Lots of headlines about Romney clinching the nomination.
The Boston Globe also notes: “After accepting the nomination at the convention, Romney will be the first Mormon nominee from a major party, succeeding where others, including Senators Orrin Hatch and Mo Udall, and Romney’s father, George, did not. Mitt Romney lost the nomination to John McCain in 2008.”
And: “He is also the third presidential nominee from Massachusetts in the past quarter century, joining Democrats Michael Dukakis in 1988 and John Kerry in 2004. The last Republican nominee from Massachusetts was Calvin Coolidge, in 1924.”
But there’s also this one from AP: “Romney clinches nomination, but Trump overshadows.” AP writes: “The Trump event and surrounding controversy overshadowed the Texas primary win that officially handed Romney the nomination, a triumph of endurance for a candidate who came up short four years ago and had to fight hard this year as voters flirted with a carousel of GOP rivals.”
The Hill: “Trump overshadows Romney with Obama 'birther' comments.”
“The provocative real estate magnate used the spotlight to promote his long-debunked contention that Obama was born in a foreign country,” the Washington Post adds. “Romney aides admitted that this was an unhelpful distraction. At a moment when they wanted to put the president on the defensive, it was Romney who found himself in that position, leaving it to his aides to assert that he disagrees with Trump — while Obama’s aides said his refusal to publicly condemn his surrogate showed poor moral leadership.”
The New York Times: Mitt Romney, having initially weathered the first sustained general election attack, is entering a critical 90-day stretch to the Republican convention on relatively equal footing with the White House and is unleashing a new offensive to win over independent voters and further undermine confidence in President Obama’s stewardship of the economy... [T]he resilience of the Romney campaign, at least in the first six weeks since he emerged as the party’s likely nominee, has proved frustrating to some Democrats who predicted that he would be deeply wounded by the combative primary race. For a candidate who is not naturally beloved by many conservatives, Mr. Romney has faced little resistance unifying party activists, donors and elected officials who want to keep Mr. Obama from winning a second term.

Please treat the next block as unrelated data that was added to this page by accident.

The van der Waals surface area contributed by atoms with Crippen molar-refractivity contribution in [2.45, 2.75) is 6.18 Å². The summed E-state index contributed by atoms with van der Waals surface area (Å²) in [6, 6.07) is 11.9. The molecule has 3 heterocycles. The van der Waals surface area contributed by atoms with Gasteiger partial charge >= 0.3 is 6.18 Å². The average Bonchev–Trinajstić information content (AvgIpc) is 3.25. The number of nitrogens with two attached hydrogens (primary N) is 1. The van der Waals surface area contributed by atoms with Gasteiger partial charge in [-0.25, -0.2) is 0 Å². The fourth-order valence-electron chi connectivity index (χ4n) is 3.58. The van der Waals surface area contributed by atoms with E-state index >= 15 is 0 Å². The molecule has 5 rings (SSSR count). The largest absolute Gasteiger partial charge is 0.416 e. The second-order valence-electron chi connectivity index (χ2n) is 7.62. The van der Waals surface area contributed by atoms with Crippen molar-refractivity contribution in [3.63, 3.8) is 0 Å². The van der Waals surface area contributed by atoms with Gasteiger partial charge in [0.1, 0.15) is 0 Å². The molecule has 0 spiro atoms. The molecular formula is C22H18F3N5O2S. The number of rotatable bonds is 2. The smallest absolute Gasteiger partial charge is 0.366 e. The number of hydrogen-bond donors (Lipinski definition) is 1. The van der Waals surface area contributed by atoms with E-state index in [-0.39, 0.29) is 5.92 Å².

“They make awkward bedfellows, to be sure: Mitt Romney, the strait-laced Mormon who does not gamble, drink or cavort, and Sheldon Adelson, the socially liberal casino mogul whose resorts rank among the world’s favorite places to do all three,” the Boston Globe says. “Yet Romney met with Adelson Tuesday in Las Vegas, and the billionaire has pledged to support Romney against President Obama -- presumably with money earned from gambling, which ‘undermines the virtues of work and thrift,’ according to the Church of Jesus Christ of Latter-day Saints.”
More: “There is inherent irony in the alliance with a man whose profession so clearly conflicts with Romney’s religious mores. But gambling is an activity on which Romney has generally favored regulation over condemnation. And the meeting with Adelson -- who has contributed $25.3 million to conservative candidates and committees during the current election cycle, none of it to Romney -- is only the latest example of the presumptive Republican presidential nominee’s willingness to embrace people and policies with which he personally disagrees.”